Span of Time
Your question is not clear. Apparently you want to work with a span of time. For that you definitely need the Joda-Time library (or the new java.time package built into Java 8).
Joda-Time offers 3 classes for spans of time:
Represents a start-stop pair of points along the timeline. Example:
A length of time in milliseconds. Not tied to the timeline.
Represents a span as a number of fields, such as years, months, weeks, days, hours, minutes, seconds and millis.
The ISO 8601 standard defines sensible textual formats to represents various aspects of date-time values. Joda-Time (and java.time in Java 8) use ISO 8601 as its defaults.
In particular, ISO 8601 defines a format for Durations (what Joda-Time calls a Period†). A value is represented as a string in the format of
PnYnMnDTnHnMnS. The 'P' indicates the beginning of a duration (Period) string. A 'T' indicates the time portion. Each number precedes its element designator. For example, "P3Y6M4DT12H30M5S" represents a duration of "three years, six months, four days, twelve hours, thirty minutes, and five seconds".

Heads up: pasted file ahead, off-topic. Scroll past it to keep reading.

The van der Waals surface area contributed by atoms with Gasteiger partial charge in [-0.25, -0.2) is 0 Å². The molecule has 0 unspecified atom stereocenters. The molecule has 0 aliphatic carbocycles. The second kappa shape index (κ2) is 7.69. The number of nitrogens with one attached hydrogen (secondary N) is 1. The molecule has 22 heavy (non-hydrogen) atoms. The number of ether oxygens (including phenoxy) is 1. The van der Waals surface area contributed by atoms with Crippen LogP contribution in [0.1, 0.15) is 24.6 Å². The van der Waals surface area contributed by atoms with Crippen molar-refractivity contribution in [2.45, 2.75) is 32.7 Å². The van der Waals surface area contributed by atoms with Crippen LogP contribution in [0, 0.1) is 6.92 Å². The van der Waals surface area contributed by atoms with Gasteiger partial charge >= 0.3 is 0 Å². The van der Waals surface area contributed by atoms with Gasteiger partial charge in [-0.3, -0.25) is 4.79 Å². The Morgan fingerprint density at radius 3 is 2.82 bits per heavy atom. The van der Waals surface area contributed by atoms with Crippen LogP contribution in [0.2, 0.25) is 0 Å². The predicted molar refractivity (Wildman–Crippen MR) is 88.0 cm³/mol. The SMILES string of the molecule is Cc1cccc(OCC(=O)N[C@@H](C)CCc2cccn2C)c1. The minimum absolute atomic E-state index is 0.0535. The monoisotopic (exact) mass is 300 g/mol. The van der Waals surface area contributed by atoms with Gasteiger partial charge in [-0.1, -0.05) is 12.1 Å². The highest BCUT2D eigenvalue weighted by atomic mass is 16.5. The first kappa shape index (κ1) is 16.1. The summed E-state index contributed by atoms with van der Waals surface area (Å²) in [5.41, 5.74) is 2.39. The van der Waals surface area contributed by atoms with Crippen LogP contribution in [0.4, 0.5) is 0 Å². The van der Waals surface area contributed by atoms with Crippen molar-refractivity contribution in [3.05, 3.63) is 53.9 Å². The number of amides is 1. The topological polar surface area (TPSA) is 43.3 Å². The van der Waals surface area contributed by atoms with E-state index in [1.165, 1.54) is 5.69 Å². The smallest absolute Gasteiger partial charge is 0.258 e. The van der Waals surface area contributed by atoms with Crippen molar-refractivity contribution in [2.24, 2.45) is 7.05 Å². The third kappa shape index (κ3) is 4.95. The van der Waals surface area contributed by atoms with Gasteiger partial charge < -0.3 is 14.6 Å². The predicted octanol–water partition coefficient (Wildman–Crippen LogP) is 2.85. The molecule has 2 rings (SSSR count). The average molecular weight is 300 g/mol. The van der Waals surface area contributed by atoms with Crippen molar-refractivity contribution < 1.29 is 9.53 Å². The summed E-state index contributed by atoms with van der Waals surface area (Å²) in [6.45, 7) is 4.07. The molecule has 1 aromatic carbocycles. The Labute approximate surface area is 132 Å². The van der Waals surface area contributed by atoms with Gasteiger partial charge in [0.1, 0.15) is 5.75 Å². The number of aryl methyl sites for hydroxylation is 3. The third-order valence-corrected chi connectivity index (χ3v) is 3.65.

// Specify the time zone rather than rely on default. https://en.wikipedia.org/wiki/List_of_tz_database_time_zones
DateTimeZone timeZone = DateTimeZone.forID( "Europe/Rome" );
DateTime a = new DateTime( 2014, 1, 2, 8, 6, 0, timeZone );
DateTime b = new DateTime( 2014, 1, 2, 8, 0, 0, timeZone );
Period period = new Period( a, b);
long millis = period.toStandardDuration().getMillis();
Dump to console…
System.out.println( "a: " + a );
System.out.println( "b: " + b );
System.out.println( "period: " + period );
System.out.println( "millis: " + millis );
Search StackOverflow for "joda" and one of those three class names to find many examples.
†Time-related terms vary widely in their usage and meaning. A new standards proposal to normalize such terms has begun. But, for now, get used to having to "translate" the terms when switching contexts.